Quick Draw or Slow
The Situation Affects the Upshot

By Alan Korwin. Dec 24, 2021

JPFO's Bill of Rights Sentinel editor, Alan Korwin, a good friend of Massad Ayoob, has a different point of view about staying armed in your own home. ("Why Wearing a Gun in the Home Is a Good Idea" - see article from 12/20/21)

While Mass' points are well taken, Korwin believes they are unjustified compared to the degree of threat, the frequency of events and what really happens in most armed confrontations. "I have interviewed many people who have had to bring a gun to bear, and it is almost never the instantaneous-draw-to-survive the industry and some experts promote. You hear some suspicious warning sounds or see things, the hair on your neck stands up, your alert level rises, and you prepare." At least that's what his experience showed, so he wrote this piece for USCCA's Concealed Carry Magazine.


Muzzle confrontations fall into two basic scenarios. A significant portion of this magazine and the self-defense industry is built around the first, the quick-draw model. The holsters, sidearms, training programs and related thinking have a built-in skew toward bringing a gun to bear quickly in an emergency.

This is good. It is a valuable skill to learn and cultivate. When it is needed nothing else will substitute. Tons of practice and understanding must precede the ability to perform that task with confidence, and well. Some people are better at it than others, the same as anything requiring a degree of athleticism. Some folks are more concerned about it than others too. The absurd politically correct contingent making trouble in America don’t prefer to hear this, but interest in the quick-response model skews male. It just does. Affirmative free-market efforts to increase diversity here are underway.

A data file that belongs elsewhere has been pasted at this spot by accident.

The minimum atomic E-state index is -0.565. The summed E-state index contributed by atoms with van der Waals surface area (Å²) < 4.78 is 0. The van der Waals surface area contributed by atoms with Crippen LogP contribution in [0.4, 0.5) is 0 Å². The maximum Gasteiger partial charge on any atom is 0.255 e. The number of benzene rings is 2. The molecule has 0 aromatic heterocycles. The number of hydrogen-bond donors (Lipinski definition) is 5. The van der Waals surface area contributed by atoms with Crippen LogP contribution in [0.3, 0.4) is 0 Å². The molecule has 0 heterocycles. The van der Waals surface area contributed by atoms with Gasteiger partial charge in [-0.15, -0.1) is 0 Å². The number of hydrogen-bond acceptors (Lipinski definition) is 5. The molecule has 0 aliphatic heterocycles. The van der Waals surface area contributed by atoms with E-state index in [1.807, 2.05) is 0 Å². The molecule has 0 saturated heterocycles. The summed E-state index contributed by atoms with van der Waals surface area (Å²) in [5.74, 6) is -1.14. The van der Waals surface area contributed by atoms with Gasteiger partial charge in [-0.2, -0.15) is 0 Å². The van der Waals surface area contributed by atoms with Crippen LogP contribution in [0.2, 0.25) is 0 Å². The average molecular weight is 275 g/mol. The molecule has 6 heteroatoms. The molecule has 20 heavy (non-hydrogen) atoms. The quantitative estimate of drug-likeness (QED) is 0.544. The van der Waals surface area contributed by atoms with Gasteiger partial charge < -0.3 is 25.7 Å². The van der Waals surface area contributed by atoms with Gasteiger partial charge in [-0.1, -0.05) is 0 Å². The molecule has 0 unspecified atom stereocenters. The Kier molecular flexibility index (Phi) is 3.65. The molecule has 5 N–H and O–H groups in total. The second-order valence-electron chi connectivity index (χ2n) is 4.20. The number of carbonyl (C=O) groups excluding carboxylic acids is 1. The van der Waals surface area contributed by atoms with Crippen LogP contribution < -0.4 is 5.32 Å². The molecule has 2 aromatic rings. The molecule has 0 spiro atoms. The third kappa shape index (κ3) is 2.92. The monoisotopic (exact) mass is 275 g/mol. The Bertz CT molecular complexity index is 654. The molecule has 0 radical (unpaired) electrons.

On the other side of draw-or-die is the slow draw. Bringing a gun to bear because you anticipate trouble and have decided to adopt an armed posture is a different ballgame. It very well may not involve a holster at all. Arming up at home because of suspicious activity nearby, unexplained noise, environmental factors like power outages, flooding, storm conditions, hovering helicopters or police responders, these are conditions tolerating more thought and reflection. A different mindset and training are appropriate, and firearm instructors have seen increases in both women and men interested in having the presence of a firearm for safety at home, different from immediate response on the street. .....


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